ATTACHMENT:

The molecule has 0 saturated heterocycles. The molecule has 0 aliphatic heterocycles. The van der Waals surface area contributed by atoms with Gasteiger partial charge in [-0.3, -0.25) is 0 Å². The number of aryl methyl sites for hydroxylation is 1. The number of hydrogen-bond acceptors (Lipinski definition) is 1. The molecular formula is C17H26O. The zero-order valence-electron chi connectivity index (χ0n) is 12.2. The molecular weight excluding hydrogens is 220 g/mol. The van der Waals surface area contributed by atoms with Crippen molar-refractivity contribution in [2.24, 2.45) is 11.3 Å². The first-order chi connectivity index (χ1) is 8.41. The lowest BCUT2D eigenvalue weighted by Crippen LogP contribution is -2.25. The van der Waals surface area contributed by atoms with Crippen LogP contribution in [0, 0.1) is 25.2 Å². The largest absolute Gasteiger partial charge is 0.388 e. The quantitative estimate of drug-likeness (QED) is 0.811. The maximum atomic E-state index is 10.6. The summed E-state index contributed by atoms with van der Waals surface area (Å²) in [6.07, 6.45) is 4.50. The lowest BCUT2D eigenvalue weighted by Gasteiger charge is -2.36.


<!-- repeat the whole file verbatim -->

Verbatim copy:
The molecule has 0 saturated heterocycles. The molecule has 0 aliphatic heterocycles. The van der Waals surface area contributed by atoms with Gasteiger partial charge in [-0.3, -0.25) is 0 Å². The number of aryl methyl sites for hydroxylation is 1. The number of hydrogen-bond acceptors (Lipinski definition) is 1. The molecular formula is C17H26O. The zero-order valence-electron chi connectivity index (χ0n) is 12.2. The molecular weight excluding hydrogens is 220 g/mol. The van der Waals surface area contributed by atoms with Crippen molar-refractivity contribution in [2.24, 2.45) is 11.3 Å². The first-order chi connectivity index (χ1) is 8.41. The lowest BCUT2D eigenvalue weighted by Crippen LogP contribution is -2.25. The van der Waals surface area contributed by atoms with Crippen LogP contribution in [0, 0.1) is 25.2 Å². The largest absolute Gasteiger partial charge is 0.388 e. The quantitative estimate of drug-likeness (QED) is 0.811. The maximum atomic E-state index is 10.6. The summed E-state index contributed by atoms with van der Waals surface area (Å²) in [6.07, 6.45) is 4.50. The lowest BCUT2D eigenvalue weighted by Gasteiger charge is -2.36.